also a bartender or a tree and it's so based off of this, you know, it sounds like you were building with tons of sensors. And what does it look like? We were you guys doing here with a bunch of different sensors and Prejudice. I hadn't worked with Andrea thinks I haven't really done much with Hardware. So this actually decide that you're saying here is Mika connecting two different for different Force resists of sensors. He's an analog to digital converter. There are easier ways to do this that I

now know, but there was a lot of learning that took place in building. Steve found in the knees are all the lights that just laid out all 16 strands of 5m LEDs and roach different values so we can show the light show and make sure it all works. So it seems you're at I owe can we find him soon would have loved to make it we would have loved to have him here but he put down roots in Houston. So this is basically a bar in all this substance is basically the

construction he's pretty big. I mean that's pretty impressive in mess up. Right. So I've never felt so good about you to the Android she is a walking and talking Android. So she is controllable using a phone app using a nearby connection and on the top she has a camera that can capture a picture and it can do some image processing and it can detect facial expressions and it can detect actress in and speak to the audience. She can also tell them hey, you know, nice hat, you know, I like your smile nice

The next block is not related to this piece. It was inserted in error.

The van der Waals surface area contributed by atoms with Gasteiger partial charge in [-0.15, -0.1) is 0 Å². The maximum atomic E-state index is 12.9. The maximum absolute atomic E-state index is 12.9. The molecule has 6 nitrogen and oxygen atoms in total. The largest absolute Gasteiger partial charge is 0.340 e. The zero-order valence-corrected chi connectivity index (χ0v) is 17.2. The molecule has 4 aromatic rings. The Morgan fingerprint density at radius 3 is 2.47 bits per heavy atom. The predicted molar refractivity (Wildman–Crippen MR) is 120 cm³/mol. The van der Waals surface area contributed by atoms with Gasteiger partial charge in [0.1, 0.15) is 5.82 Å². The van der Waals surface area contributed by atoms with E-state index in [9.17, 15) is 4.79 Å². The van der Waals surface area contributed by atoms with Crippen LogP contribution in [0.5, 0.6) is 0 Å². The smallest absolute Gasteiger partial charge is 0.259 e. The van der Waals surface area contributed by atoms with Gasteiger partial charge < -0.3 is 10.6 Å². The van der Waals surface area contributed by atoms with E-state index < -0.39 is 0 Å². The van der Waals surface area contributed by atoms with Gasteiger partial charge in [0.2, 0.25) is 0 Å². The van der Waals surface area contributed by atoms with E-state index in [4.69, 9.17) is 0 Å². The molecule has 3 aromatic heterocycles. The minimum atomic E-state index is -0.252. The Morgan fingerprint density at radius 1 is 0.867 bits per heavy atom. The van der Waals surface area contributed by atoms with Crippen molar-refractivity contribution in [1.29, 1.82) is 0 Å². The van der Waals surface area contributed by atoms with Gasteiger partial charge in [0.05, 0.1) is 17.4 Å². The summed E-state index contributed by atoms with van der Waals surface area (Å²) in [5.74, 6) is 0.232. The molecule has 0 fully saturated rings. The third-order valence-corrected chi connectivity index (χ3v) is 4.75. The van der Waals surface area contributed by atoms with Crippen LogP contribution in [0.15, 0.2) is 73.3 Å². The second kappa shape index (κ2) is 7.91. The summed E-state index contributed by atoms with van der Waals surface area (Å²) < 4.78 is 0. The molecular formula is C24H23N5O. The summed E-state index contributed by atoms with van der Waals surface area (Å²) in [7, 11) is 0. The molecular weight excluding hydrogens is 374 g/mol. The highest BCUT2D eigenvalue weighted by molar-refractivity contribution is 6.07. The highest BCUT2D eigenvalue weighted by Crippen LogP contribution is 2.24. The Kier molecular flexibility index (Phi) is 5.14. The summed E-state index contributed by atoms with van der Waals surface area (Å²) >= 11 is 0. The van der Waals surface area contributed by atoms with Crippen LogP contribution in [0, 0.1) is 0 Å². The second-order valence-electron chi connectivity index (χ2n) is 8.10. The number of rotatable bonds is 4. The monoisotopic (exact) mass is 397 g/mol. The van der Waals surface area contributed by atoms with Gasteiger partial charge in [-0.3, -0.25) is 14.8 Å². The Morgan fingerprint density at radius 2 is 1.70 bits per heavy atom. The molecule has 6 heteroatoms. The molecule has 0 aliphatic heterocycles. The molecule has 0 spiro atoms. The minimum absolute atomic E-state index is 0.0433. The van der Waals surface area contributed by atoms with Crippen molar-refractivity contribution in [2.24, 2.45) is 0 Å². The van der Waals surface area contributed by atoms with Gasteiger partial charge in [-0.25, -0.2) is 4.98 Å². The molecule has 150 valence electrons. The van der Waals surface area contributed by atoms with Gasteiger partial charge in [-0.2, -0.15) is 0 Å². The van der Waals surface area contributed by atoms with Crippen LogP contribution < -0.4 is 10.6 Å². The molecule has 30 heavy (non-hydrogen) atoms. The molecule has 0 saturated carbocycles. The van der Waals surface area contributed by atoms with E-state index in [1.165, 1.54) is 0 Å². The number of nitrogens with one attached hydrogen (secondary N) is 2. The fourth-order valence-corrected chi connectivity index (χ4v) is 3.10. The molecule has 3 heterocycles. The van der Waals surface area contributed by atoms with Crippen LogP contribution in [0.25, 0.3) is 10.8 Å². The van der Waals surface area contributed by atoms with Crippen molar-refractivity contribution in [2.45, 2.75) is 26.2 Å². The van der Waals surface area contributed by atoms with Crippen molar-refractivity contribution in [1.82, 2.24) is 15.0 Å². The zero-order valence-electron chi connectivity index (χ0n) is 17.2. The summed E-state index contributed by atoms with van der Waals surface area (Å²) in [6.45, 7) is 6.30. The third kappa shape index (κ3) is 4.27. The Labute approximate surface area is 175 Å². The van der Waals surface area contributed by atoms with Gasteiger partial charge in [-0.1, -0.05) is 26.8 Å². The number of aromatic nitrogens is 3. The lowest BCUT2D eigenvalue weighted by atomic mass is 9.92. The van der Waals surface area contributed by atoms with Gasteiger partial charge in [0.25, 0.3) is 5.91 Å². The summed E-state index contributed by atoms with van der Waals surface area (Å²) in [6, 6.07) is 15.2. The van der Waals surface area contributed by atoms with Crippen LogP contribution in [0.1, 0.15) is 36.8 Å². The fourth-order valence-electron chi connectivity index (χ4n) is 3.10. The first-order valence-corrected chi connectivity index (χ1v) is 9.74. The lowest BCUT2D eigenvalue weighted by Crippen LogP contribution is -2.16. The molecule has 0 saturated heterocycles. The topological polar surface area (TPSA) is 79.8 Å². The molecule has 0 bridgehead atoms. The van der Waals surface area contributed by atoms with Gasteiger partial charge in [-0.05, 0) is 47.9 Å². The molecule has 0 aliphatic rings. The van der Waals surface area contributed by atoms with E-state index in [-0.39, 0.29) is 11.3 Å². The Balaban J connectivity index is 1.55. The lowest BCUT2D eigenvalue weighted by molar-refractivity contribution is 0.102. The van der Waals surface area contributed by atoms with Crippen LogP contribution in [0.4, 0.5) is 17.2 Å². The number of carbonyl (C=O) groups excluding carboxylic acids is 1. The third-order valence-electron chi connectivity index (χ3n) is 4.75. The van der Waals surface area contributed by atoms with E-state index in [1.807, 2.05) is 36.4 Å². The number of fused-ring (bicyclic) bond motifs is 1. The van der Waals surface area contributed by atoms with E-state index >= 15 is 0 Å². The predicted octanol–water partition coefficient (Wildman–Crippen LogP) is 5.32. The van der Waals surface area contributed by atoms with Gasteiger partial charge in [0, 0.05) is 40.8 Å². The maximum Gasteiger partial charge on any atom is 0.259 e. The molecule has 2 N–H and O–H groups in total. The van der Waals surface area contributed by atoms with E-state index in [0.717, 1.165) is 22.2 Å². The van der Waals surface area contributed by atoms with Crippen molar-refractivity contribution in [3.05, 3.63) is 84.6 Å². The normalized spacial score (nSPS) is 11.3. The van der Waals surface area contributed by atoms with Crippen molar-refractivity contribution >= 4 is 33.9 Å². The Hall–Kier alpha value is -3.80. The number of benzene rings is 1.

to meet you. So she would raise her right arm and offer a handshake. So how big was she she was huge ft tall including the rubberized wheels that were at the bottom. She was actually made out of the first version out of Styrofoam wood pallets and a trash can so we initially wanted to use other methods which but this was a solution that we can make in such a short amount of time. And so I heard there's a rumor that they're Rosie's here on site today. Is that correct? If it's the same version that you guys still tours is a different

version or what is that process look like from going from a base like this. I believe it's a trash can when did I just a little bit trash can. It was a lot of work. So the initial version of Rosie was going to be you know, something similar maybe not as similar design. But today it has evolved to a 5-foot tall Android that can run around that uses machine learning techniques as well as an impatient. Voss worked on as well. So it's really it's really awesome.